Lumsden C., & Wilson, E. O. (1981). Genes, Mind and Culture: The Coevolutionary Process. Cambridge, MA: Harvard University Press.
Richerson, P. J. & Boyd, R. (2005). Not By Genes Alone: How Culture Transformed Human Evolution. University of Chicago Press.
Cochran, G., & Harpending, H. (2009). The 10,000 Year Explosion: How Civilizations Accelerated Human Evolution. New York, NY: Basic Books.
Hertler, S., Figueredo, A.J., & Peñaherrera-Aguirre, M. (2020). Multilevel Selection: Theoretical Foundations, Historical Examples, and Empirical Evidence. New York, NY: Palgrave Macmillan.
Grégoire Canlorbe: Your name is attached to the claim that, instead of religion being the cultural cause of moral intuitions, the association between religiosity and moral intuitions comes as “a spurious correlation” caused by slow life history strategy. How do you develop that insight?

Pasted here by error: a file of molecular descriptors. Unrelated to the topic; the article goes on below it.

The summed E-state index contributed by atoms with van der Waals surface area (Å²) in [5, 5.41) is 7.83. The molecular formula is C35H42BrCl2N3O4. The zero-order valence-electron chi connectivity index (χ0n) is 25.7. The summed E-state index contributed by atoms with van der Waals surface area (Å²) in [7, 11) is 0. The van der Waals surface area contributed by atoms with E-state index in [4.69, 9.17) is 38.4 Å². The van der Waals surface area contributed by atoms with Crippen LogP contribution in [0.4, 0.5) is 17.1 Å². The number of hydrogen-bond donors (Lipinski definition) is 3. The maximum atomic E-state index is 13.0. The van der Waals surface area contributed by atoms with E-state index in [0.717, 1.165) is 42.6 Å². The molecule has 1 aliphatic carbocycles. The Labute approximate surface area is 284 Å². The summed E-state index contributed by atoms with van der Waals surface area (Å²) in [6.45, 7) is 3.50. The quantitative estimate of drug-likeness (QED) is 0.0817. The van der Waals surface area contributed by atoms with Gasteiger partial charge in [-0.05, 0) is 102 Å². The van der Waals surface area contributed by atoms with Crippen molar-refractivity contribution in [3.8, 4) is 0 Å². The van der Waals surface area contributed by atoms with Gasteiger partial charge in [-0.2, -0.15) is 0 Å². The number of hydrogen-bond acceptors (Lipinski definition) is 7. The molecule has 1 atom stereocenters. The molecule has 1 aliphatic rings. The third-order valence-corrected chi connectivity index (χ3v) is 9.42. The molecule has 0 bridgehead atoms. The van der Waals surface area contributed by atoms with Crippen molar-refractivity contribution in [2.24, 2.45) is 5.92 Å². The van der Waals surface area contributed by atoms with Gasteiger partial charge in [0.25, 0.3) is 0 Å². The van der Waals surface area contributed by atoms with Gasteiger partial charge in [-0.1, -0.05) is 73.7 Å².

Aurelio José Figueredo: We developed and empirically supported that idea by testing various alternative structural equation models, some of which hypothesized religion as the cause of moral intuitions, and comparing them for best fit to the data that we had collected. The best model, by these empirical criteria, has life history strategy as the common cause of both. Both behavioral traits are thus ultimately reducible to that single biological cause, rather than one psychosocial trait causing the other.